|Title:||Precarious Creativity: Changing Attitudes Towards Craft and Creativity in the British Independent Television Production Sector|
|Author(s):||Lee, D. J.|
|Citation:||Lee, D. J. (2012). Precarious Creativity: Changing Attitudes Towards Craft and Creativity in the British Independent Television Production Sector. Creative Industries Journal, 4(2), 155-170|
|Key Related Studies:|
|About the Data|
|Data Description:||20 interviews of workers in the British independent television production sector(ITPS).|
|Data Type:||Primary data|
|Secondary Data Sources:|
|Data Collection Methods:|
|Data Analysis Methods:|
|Cross Country Study?:||No|
|Government or policy study?:||No|
|Time Period(s) of Collection:||
This article focuses on television workers’ attitudes towards craft and creative practice within the field of factual television production in the British independent television production sector (ITPS). Based on longitudinal qualitative research, it argues that a radical shift has occurred in the professional values that television producers’ associate with their creative work, by focusing on ethical and professional norms within factual television production. By considering the historical and contemporary discourse of ‘craft’ within this area of creative work, the article interrogates the nature of the changes that have taken place. The wider significance of these changes is also considered, through an engagement with theoretical concerns about the place of craft within late modernity (Sennett 2006), and with debates about the changes that have taken place within the political economy of independent television production. The article’s findings have contextual significance within contemporary debates about creative work (Hesmondhalgh & Baker, 2010). Despite the celebratory policy rhetoric of the ‘creative industries’ (DCMS 1998), the transformed production environment within contemporary British television has had a detrimental effect on skills retention an development, as well as on the potential for creativity within the industry.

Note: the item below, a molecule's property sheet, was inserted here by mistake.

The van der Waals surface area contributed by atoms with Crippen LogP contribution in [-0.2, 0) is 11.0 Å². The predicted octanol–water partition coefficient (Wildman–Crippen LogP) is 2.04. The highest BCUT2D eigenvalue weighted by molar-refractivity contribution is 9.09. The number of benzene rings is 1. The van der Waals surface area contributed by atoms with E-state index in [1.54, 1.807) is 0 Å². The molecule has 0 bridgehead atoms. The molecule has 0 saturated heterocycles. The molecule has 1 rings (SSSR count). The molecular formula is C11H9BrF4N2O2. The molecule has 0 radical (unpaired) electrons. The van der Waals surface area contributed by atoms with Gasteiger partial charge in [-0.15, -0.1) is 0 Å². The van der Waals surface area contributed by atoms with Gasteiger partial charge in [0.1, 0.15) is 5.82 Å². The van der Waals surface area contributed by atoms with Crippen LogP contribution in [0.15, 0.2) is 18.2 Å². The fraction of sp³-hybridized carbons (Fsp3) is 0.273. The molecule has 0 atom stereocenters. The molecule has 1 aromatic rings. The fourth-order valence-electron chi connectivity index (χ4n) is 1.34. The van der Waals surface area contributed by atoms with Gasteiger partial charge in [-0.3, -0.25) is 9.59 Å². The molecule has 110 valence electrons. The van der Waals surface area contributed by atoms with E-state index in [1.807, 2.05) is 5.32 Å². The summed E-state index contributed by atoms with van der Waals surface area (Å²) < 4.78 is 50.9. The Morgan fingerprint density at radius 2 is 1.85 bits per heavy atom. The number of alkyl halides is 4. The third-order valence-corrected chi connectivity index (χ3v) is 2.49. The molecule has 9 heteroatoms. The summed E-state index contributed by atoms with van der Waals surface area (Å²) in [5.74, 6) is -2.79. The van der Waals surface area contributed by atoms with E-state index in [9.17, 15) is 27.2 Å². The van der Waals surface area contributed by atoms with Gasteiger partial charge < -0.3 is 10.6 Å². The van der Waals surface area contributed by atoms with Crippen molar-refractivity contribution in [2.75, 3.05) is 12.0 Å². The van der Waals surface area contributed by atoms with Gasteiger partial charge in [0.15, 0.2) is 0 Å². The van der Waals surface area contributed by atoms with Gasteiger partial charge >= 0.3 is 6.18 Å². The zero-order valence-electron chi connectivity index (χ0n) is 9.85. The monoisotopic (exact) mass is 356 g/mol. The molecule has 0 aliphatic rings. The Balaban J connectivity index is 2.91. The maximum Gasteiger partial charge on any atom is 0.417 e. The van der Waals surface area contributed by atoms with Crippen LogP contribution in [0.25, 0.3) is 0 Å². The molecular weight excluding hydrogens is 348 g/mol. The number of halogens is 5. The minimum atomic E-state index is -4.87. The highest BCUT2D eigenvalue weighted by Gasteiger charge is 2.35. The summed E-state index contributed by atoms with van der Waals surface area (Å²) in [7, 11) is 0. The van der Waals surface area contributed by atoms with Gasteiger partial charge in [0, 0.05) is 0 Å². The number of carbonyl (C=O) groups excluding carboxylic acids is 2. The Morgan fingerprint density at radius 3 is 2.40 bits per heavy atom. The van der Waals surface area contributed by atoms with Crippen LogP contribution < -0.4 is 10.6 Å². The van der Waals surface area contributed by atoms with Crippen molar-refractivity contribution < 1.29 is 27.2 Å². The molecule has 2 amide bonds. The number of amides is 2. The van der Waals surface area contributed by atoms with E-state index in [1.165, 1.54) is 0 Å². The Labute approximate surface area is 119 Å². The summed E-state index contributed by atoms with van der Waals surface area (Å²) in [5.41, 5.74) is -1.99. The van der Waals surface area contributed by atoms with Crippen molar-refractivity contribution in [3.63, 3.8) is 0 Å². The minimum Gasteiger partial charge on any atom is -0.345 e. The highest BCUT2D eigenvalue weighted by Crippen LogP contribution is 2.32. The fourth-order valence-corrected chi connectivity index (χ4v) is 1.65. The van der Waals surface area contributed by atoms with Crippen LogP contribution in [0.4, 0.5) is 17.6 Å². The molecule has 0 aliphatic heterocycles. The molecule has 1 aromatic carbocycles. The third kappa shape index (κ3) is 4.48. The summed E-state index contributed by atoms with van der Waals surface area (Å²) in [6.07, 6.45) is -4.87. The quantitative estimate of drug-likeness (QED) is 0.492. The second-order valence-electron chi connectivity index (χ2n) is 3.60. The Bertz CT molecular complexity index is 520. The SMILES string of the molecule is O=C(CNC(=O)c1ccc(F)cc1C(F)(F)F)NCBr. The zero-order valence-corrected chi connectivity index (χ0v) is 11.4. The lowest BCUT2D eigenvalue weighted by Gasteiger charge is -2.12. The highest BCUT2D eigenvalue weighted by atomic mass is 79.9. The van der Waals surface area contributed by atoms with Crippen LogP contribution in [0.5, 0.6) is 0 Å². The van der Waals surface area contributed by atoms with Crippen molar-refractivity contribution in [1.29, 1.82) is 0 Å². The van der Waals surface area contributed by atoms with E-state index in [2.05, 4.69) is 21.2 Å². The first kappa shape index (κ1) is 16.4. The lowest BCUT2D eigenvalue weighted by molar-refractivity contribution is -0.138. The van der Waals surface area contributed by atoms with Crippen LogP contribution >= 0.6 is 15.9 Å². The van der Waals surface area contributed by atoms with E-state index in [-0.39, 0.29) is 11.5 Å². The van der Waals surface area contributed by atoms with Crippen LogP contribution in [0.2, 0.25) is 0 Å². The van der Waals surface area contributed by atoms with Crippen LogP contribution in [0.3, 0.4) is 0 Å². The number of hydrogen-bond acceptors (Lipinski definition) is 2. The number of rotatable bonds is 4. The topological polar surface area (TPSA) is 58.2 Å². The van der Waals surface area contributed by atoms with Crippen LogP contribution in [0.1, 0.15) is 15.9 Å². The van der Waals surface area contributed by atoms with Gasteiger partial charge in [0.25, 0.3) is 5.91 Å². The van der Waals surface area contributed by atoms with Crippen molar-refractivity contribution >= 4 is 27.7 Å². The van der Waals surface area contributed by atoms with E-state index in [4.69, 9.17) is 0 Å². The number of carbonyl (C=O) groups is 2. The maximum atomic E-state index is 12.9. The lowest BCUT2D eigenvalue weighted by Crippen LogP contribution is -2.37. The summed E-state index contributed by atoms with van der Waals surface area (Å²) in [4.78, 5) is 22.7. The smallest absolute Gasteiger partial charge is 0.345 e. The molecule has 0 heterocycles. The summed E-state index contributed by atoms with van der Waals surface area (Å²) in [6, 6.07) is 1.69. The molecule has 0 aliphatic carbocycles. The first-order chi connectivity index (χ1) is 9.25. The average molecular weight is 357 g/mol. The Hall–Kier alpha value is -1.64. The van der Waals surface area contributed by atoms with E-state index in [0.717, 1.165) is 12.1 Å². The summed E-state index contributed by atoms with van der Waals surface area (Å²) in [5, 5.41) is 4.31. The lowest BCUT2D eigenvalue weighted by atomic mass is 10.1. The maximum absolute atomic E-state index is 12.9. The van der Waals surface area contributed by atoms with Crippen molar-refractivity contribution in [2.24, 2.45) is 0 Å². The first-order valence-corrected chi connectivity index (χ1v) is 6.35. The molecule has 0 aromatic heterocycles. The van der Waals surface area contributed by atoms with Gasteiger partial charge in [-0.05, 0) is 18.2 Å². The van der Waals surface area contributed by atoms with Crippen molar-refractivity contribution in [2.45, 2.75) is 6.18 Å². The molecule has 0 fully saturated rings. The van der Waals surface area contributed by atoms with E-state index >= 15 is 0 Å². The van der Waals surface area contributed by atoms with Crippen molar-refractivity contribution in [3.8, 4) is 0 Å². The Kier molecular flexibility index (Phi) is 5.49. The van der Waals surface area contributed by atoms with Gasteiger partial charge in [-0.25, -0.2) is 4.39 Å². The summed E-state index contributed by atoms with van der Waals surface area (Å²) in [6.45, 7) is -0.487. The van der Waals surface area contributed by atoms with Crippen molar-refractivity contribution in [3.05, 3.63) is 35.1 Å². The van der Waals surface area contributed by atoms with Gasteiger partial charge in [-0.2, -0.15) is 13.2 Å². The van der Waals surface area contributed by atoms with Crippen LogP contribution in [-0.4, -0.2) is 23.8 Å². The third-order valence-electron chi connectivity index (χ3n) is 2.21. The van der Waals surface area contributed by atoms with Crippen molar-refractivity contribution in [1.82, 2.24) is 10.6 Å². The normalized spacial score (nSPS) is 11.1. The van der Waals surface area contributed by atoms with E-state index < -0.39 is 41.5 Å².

Main Results of the Study
- The author seeks to answer the question if commercialisation decreases production quality in British TV.
- He conducted 20 interviews of people working within the British television industry.
- Individuals interviewed agreed with the statement that factual TV had become more commercialized.
- Found that traditional values associated with quality were seen to be under threat and that there has been a subsequent decline in standards.
- Author continued by describing how Hollywood was mitigating risk and so becoming more homogenised spurred on by policies geared toward growth.
- Independent sector, according to the author, depends on the industry and workers on the independents so creativity and innovation suffer.
- The independent sector has become more consolidated, commercial and less independent.
Policy Implications as Stated By Author
Vigilance is needed regarding the trend towards consolidation and commercialisation, as this appears to challenge the very principles of public service broadcasting that have been established in the United Kingdom.
Coverage of Study
|Level of aggregation:||Individual|
|Period of material under study:||Not stated|